Open Payments: Will Disclosure Hurt Or Help Patients?

This week, Dr. Leana Wen, founder of Who’s My Doctor, was interviewed on CBS This Morning about whether the government’s Open Payments website should be delayed. This is part of the Physician Payment Sunshine Act that will provide public access to payments made to physicians by pharmaceutical and medical device companies. In her words:

Over the years, I have become
increasingly concerned about the harmful effects of financial conflicts of interest on patient care. Dozens of studies have shown that financial relationships between doctors and drug/medical device companies influence physician prescription practices.

My research on patient-centered care also shows that patients are concerned about these potential conflicts of interest and how they may affect their care. Our patients deserve to know how their doctors are paid and whether this may affect them. The Sunshine Act will provide much-needed, critical tools for increasing transparency and accountability, and will help exert pressure to prevent inappropriate financial relationships between doctors and industry in the future.

The Open Payments website that will display the payments to doctors has already been delayed by more than a year. Now, in light of some technical problems, physician groups including the American Medical Association are arguing that there should be another six-month waiting period. While it is important to provide doctors an opportunity to review and dispute payments to them, this should not delay timely release of physician payments data to the public.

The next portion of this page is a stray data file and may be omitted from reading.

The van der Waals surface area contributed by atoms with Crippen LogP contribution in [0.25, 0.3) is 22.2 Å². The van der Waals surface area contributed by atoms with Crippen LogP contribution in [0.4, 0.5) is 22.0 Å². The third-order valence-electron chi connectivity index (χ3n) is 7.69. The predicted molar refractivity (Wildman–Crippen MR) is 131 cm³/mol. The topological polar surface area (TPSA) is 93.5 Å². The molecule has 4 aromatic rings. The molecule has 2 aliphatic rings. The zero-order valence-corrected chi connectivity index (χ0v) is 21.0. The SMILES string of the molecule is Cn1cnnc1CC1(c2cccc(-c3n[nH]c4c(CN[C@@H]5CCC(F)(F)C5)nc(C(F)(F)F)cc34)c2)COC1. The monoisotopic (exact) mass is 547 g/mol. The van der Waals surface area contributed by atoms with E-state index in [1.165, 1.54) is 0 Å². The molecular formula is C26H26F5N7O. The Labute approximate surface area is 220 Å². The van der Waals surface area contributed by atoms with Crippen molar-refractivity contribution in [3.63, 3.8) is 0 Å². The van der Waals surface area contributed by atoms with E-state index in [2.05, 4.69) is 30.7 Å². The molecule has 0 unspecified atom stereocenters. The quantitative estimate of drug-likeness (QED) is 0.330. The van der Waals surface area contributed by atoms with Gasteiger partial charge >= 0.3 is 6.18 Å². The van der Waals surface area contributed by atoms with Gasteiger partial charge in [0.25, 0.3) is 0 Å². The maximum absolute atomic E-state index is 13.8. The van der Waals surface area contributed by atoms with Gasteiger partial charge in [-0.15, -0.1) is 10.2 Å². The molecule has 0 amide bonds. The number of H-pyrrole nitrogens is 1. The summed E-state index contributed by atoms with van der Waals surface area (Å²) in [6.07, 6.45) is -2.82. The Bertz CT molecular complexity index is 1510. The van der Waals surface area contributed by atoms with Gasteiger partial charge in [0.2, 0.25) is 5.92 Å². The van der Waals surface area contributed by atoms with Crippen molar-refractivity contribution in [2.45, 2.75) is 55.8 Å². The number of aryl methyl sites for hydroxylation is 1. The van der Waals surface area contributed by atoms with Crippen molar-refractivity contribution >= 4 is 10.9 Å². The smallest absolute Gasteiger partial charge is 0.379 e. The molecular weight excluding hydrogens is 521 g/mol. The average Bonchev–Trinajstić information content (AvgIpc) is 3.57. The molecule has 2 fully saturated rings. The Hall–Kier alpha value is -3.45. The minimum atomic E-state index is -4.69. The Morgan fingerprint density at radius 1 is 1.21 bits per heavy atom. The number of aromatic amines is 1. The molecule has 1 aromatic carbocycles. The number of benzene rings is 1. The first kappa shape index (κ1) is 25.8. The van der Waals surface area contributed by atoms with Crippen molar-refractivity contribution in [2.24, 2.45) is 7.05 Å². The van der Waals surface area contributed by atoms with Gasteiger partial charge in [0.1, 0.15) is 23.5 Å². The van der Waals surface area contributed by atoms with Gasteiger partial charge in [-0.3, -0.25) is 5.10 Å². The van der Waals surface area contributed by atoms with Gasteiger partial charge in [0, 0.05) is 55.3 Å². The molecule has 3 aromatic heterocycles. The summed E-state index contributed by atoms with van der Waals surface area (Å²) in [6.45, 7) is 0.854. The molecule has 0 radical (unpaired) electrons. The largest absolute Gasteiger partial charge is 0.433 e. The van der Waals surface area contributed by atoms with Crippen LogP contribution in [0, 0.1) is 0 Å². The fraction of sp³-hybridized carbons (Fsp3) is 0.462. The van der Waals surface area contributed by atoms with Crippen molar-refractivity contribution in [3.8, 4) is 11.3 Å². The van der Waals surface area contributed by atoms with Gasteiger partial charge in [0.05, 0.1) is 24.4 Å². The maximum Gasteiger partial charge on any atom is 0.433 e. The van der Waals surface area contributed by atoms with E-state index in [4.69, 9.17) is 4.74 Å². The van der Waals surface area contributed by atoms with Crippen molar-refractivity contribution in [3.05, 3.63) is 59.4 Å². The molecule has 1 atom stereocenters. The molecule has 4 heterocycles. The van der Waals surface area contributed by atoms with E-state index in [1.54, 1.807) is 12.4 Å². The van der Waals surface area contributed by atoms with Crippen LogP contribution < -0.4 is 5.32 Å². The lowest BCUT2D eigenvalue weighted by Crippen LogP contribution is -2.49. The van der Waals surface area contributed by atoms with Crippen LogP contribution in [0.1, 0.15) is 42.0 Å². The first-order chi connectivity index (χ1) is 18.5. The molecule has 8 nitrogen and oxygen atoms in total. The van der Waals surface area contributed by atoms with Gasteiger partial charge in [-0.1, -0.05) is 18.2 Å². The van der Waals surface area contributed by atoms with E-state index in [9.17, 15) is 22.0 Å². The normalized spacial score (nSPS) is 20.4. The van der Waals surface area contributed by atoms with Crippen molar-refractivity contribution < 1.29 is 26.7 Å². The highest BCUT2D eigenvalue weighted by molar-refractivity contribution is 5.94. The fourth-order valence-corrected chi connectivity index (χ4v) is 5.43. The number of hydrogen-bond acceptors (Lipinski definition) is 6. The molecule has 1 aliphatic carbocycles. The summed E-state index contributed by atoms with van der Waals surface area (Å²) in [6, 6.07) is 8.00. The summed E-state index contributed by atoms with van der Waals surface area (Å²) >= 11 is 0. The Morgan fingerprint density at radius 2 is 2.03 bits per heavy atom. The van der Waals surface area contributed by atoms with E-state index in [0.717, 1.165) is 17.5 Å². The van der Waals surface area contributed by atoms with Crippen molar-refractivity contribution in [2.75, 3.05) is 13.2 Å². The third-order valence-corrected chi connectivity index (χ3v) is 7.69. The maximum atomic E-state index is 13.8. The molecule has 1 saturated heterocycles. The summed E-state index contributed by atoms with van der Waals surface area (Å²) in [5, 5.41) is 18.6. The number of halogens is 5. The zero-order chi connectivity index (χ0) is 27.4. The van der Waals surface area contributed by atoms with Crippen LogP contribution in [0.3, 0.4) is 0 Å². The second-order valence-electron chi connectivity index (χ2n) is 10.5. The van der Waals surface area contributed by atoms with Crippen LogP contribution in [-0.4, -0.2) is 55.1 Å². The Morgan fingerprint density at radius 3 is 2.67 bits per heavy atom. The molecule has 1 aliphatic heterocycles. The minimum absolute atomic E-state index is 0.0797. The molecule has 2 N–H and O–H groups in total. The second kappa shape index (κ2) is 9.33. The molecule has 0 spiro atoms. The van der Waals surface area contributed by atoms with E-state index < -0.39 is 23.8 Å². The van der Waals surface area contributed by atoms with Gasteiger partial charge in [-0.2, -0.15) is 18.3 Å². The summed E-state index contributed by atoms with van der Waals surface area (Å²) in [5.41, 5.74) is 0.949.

The American Medical Association argues that inaccurate information could undermine trust. If physicians want to improve trust, they can take a proactive approach and begin conversations with patients. They can send out an email or letter clarifying their affiliations with drug companies. They can participate in Who’s My Doctor and explain their philosophy publicly, online. They can have one-on-one conversations with those who have questions. Such openness will only improve the doctor-patient relationship, improve trust, and increase accountability.

For those doctors who truly are ashamed of their payment history, perhaps they can reevaluate their financial relationships. As former Supreme Court Justice William O. Douglas said, “Sunlight is the best disinfectant.” The sunlight is available now. Physicians and patients alike should
embrace it, now.

Parts of this post were part of an open letter Dr. Wen sent to Ms. Marilyn Tavenner, CMS administrator, on May 27
th 2014 with the subject of “Revision of a currently approved collection; Title of Information Collection: Registration, Attestation, Dispute & Resolution, Assumptions Document and Data Retention Requirements for Open Payments (CMS-10495).”

Letter to the Editor: A Light On Drugs

Dr. May Nguyen, a founding member of Who’s My Doctor, wrote a letter to the editor in the Houston Chronicle and the need for transparency:

“I was disappointed that only one sentence in the entire article alluded to the research about the influence of pharmaceutical representatives through their free pens, dinners and drug samples….
Studies led by Dr. Richard F. Adair published in 2005 and Dr. Barbalee Symm published in 2006 have demonstrated that drug samples do influence physicians to prescribe the sampled drugs more frequently.
A recent study led by Michael P. Hurley and his colleagues from the Stanford University School of Medicine and published this year revealed that free drug samples guided dermatologists away from prescribing less expensive generic medicines…..
Patients must be able to trust that their doctor is prescribing medicine that is evidence-based, not because he or she received a free sample.”